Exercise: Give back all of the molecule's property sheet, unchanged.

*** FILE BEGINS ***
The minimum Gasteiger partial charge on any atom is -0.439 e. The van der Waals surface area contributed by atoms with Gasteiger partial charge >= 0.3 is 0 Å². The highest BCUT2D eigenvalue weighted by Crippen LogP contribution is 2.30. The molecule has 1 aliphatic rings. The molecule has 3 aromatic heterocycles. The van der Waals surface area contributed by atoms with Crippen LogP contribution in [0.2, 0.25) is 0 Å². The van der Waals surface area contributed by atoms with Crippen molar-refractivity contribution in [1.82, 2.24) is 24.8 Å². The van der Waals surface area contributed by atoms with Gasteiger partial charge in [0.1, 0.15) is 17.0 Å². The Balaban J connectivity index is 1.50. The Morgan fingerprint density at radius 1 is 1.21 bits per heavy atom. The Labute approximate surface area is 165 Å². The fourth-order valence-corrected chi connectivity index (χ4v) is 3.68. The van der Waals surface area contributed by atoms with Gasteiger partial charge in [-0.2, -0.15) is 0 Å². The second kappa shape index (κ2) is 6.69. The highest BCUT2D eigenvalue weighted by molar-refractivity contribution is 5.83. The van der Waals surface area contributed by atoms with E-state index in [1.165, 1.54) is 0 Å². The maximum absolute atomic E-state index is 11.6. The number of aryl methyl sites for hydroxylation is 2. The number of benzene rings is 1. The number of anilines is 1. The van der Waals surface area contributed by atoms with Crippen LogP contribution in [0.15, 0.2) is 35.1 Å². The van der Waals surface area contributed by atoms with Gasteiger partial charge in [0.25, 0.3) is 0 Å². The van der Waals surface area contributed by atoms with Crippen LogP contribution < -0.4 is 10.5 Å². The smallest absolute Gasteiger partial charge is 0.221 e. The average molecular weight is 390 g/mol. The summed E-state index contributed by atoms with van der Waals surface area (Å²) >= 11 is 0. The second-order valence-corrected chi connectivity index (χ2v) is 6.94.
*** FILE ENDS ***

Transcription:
The minimum Gasteiger partial charge on any atom is -0.439 e. The van der Waals surface area contributed by atoms with Gasteiger partial charge >= 0.3 is 0 Å². The highest BCUT2D eigenvalue weighted by Crippen LogP contribution is 2.30. The molecule has 1 aliphatic rings. The molecule has 3 aromatic heterocycles. The van der Waals surface area contributed by atoms with Crippen LogP contribution in [0.2, 0.25) is 0 Å². The van der Waals surface area contributed by atoms with Crippen molar-refractivity contribution in [1.82, 2.24) is 24.8 Å². The van der Waals surface area contributed by atoms with Gasteiger partial charge in [0.1, 0.15) is 17.0 Å². The Balaban J connectivity index is 1.50. The Morgan fingerprint density at radius 1 is 1.21 bits per heavy atom. The Labute approximate surface area is 165 Å². The fourth-order valence-corrected chi connectivity index (χ4v) is 3.68. The van der Waals surface area contributed by atoms with Gasteiger partial charge in [-0.2, -0.15) is 0 Å². The second kappa shape index (κ2) is 6.69. The highest BCUT2D eigenvalue weighted by molar-refractivity contribution is 5.83. The van der Waals surface area contributed by atoms with E-state index in [1.165, 1.54) is 0 Å². The maximum absolute atomic E-state index is 11.6. The number of aryl methyl sites for hydroxylation is 2. The number of benzene rings is 1. The number of anilines is 1. The van der Waals surface area contributed by atoms with Crippen LogP contribution in [0.15, 0.2) is 35.1 Å². The van der Waals surface area contributed by atoms with Gasteiger partial charge in [0.25, 0.3) is 0 Å². The van der Waals surface area contributed by atoms with Crippen LogP contribution < -0.4 is 10.5 Å². The smallest absolute Gasteiger partial charge is 0.221 e. The average molecular weight is 390 g/mol. The summed E-state index contributed by atoms with van der Waals surface area (Å²) >= 11 is 0. The second-order valence-corrected chi connectivity index (χ2v) is 6.94.